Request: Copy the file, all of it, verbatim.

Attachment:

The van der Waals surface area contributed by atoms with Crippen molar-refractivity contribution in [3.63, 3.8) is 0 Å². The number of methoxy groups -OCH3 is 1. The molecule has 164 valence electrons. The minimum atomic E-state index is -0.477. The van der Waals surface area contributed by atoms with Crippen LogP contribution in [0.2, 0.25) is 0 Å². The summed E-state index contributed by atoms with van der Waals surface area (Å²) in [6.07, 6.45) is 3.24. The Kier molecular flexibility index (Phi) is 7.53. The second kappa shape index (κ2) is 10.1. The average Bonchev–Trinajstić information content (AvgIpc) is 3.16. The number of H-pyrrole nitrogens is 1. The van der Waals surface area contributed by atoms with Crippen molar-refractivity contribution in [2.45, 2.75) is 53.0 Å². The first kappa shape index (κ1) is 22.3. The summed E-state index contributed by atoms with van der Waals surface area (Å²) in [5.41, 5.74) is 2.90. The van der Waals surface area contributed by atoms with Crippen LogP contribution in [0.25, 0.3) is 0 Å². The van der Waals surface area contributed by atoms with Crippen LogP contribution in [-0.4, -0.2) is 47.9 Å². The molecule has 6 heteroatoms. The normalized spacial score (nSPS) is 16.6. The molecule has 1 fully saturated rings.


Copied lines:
The van der Waals surface area contributed by atoms with Crippen molar-refractivity contribution in [3.63, 3.8) is 0 Å². The number of methoxy groups -OCH3 is 1. The molecule has 164 valence electrons. The minimum atomic E-state index is -0.477. The van der Waals surface area contributed by atoms with Crippen LogP contribution in [0.2, 0.25) is 0 Å². The summed E-state index contributed by atoms with van der Waals surface area (Å²) in [6.07, 6.45) is 3.24. The Kier molecular flexibility index (Phi) is 7.53. The second kappa shape index (κ2) is 10.1. The average Bonchev–Trinajstić information content (AvgIpc) is 3.16. The number of H-pyrrole nitrogens is 1. The van der Waals surface area contributed by atoms with Crippen molar-refractivity contribution in [2.45, 2.75) is 53.0 Å². The first kappa shape index (κ1) is 22.3. The summed E-state index contributed by atoms with van der Waals surface area (Å²) in [5.41, 5.74) is 2.90. The van der Waals surface area contributed by atoms with Crippen LogP contribution in [0.25, 0.3) is 0 Å². The van der Waals surface area contributed by atoms with Crippen LogP contribution in [-0.4, -0.2) is 47.9 Å². The molecule has 6 heteroatoms. The normalized spacial score (nSPS) is 16.6. The molecule has 1 fully saturated rings.